Sea of Strangers by Erica Cameron. ★★★
Sea of Strangers is the sequel to Erica Cameron’s YA, survival oriented fantasy Island of Exiles. This is a series you definitely need to read in order, so head on over to my review of Island of Exiles if you’re not familiar with it. While Sea of Strangers had a bit of middle-of-the-trilogy slump, this is still a series I plan on continuing with.
Khya and her friends and allies have fled Shiara to travel to Ryogan, the home of Varan and the other immortals who once ruled Khya’s life. To save her brother, Khya needs to kill Varan. Which is kind of difficult given that he’s, you know, immortal. But Khya hopes that the secret of his immortality lies somewhere in the mountains of Ryogan, a country unlike anything she’s known. If she can find the secrets of immortality, maybe she can find some way (or weapon) with which she can defeat Varan and save not only her brother but all of Shiara and Ryogan.
As with Island of Exiles, a big draw of Sea of Strangers is the sexual and gender diversity. Khya’s society has a third gender, ebet, and recognizes that asexual people exist. In my review of the first book, I wondered if ebet was something that was assigned at birth to certain individuals (maybe intersex people?) and there’s enough material in Sea of Strangers to suggest this is true. Back on the subject of sexual orientation, Khya’s attracted to multiple genders (so either bi or pan), and there’s actually a female love interest introduced in Sea of Strangers. It’s not a love triangle in the traditional sense — Khya’s relationship with Tessan is still the most prominent. Rather, it’s opening the way for a polyamorous relationship somewhere down the line. Also, I think Tessan’s demisexual? There’s a section where he was talking about his attraction to Khya, and it screamed “demi” to me. Given that the author’s ace, I’d guess I’m on the right track.
I continue to enjoy the world building in this series. Moving the narrative to Ryogan expands the world in a nice way, and it actually gives an even clearer picture of the society Khya grew up in, just from the contrast. Plus, Sea of Strangers gives some nice new twists to the magic of the series and how it’s treated in Ryogan. There was a visit to a prison for mages that I found a lot of fun.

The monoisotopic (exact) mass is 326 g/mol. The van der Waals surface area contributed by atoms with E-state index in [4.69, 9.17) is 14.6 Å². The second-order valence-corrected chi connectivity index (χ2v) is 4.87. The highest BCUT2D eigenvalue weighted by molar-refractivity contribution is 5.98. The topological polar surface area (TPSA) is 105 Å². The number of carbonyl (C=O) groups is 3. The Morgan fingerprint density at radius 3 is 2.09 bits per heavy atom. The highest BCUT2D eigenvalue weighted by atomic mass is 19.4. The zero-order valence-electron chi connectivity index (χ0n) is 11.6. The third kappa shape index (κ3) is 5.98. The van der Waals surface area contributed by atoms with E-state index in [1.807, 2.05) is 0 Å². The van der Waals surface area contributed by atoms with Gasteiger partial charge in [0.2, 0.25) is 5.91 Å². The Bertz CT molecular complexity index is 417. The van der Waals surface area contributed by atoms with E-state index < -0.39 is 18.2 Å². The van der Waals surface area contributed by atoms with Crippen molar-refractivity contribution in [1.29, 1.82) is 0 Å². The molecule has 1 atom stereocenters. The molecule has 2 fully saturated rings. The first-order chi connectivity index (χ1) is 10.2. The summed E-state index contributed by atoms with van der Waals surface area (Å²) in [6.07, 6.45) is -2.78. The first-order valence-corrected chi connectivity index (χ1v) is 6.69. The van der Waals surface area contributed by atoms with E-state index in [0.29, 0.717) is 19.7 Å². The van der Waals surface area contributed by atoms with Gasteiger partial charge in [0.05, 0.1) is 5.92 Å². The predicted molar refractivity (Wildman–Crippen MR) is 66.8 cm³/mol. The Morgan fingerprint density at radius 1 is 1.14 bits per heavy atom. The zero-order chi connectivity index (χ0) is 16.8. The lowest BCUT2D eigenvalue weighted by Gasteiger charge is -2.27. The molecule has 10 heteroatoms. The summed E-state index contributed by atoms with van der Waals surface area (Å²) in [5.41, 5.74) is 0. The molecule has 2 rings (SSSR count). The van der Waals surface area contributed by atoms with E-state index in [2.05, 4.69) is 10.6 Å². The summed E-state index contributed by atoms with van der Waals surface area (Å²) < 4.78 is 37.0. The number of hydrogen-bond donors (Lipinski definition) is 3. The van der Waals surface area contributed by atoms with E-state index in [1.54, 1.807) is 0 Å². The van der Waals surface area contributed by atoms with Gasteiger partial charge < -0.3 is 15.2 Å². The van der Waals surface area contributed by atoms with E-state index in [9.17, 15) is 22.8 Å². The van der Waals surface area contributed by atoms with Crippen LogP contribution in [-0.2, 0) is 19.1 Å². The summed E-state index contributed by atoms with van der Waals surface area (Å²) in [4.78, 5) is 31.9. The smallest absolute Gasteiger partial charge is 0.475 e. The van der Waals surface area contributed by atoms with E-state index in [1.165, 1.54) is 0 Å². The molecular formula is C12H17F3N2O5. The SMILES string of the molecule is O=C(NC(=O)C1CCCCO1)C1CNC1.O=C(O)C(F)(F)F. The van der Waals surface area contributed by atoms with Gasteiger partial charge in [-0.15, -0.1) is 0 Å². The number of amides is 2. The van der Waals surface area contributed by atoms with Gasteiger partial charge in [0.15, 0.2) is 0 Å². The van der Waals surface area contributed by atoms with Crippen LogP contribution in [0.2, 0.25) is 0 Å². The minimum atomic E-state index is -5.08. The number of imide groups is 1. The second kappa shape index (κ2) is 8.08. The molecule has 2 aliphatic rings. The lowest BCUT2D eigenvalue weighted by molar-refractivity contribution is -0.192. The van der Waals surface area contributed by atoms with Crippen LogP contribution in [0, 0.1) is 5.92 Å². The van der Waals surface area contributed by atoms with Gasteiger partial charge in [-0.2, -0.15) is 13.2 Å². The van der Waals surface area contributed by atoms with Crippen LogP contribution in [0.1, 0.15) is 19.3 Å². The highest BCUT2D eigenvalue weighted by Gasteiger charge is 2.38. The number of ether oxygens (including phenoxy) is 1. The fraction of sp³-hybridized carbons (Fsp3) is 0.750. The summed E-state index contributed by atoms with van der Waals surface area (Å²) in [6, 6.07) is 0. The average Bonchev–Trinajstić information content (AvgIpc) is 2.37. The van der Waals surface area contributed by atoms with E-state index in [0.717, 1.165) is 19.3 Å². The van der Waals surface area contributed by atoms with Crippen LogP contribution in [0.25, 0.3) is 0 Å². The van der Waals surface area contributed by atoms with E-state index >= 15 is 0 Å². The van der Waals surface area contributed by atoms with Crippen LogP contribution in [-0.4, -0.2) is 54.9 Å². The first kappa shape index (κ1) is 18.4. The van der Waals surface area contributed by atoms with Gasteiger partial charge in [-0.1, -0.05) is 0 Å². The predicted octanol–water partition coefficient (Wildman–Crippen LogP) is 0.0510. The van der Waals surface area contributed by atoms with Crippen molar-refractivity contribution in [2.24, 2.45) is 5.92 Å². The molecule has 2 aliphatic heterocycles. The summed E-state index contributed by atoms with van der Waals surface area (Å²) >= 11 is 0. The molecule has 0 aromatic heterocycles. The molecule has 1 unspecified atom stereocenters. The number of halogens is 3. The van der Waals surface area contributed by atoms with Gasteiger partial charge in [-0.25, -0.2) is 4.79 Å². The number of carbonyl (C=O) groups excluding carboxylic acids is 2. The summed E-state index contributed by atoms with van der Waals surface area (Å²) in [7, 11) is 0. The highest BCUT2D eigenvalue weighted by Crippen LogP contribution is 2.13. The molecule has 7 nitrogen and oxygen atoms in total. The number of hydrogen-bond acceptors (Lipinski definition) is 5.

Unfortunately, I think Sea of Strangers suffers from some middle-book slump. Khya and her allies are traveling around, trying to find a weapon to kill Varan, the big bad, with. I sort of felt like the narrative was trying to kill time until the big show down in the next book. Sea of Strangers exists to bridge the gap between the high-powered introduction and what’s promising to be a wonderful finale in the third book. By contrast, it looses some of its urgency and drive.
Sea of Strangers also contains some flaws I noticed with the first book. I still hate the abundant use of conlang, which at times feels unnecessary. Additionally, I think characterization could be stronger and more compelling. Khya’s the most developed character, and even she doesn’t leap off the page and into my heart. I know, that’s very vague and unspecific! It’s just that some characters have this special quality, you know? Khya doesn’t really have it, although there’s nothing specifically objectionable about her. I had more trouble with the supporting characters, who I thought could be more developed. I’d like to see more of Tessan beyond his relationship with Khya, and I could have trouble keeping track of some of the more minor characters.
For all that, I’ll probably read the conclusion. While Sea of Strangers didn’t quite live up to its predecessor, it did manage to stoke my anticipation for the third and final book.
I received an ARC in exchange for a free and honest review.